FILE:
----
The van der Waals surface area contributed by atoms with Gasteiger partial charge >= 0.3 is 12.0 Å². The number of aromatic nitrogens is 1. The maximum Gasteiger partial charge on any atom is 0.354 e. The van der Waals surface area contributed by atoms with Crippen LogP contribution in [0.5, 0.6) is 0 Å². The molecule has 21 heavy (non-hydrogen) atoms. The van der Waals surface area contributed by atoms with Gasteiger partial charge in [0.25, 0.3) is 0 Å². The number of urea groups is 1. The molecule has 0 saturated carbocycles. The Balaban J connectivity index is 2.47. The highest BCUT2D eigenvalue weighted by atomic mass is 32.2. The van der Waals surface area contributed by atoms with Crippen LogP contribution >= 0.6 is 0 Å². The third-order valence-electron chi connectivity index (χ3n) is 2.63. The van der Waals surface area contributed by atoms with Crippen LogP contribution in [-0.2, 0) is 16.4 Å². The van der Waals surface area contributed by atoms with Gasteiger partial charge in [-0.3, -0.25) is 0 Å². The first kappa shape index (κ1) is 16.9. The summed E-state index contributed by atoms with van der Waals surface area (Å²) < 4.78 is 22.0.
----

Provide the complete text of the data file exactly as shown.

The van der Waals surface area contributed by atoms with Gasteiger partial charge >= 0.3 is 12.0 Å². The number of aromatic nitrogens is 1. The maximum Gasteiger partial charge on any atom is 0.354 e. The van der Waals surface area contributed by atoms with Crippen LogP contribution in [0.5, 0.6) is 0 Å². The molecule has 21 heavy (non-hydrogen) atoms. The van der Waals surface area contributed by atoms with Gasteiger partial charge in [0.25, 0.3) is 0 Å². The number of urea groups is 1. The molecule has 0 saturated carbocycles. The Balaban J connectivity index is 2.47. The highest BCUT2D eigenvalue weighted by atomic mass is 32.2. The van der Waals surface area contributed by atoms with Crippen LogP contribution >= 0.6 is 0 Å². The third-order valence-electron chi connectivity index (χ3n) is 2.63. The van der Waals surface area contributed by atoms with Crippen LogP contribution in [-0.2, 0) is 16.4 Å². The van der Waals surface area contributed by atoms with Gasteiger partial charge in [-0.3, -0.25) is 0 Å². The first kappa shape index (κ1) is 16.9. The summed E-state index contributed by atoms with van der Waals surface area (Å²) < 4.78 is 22.0.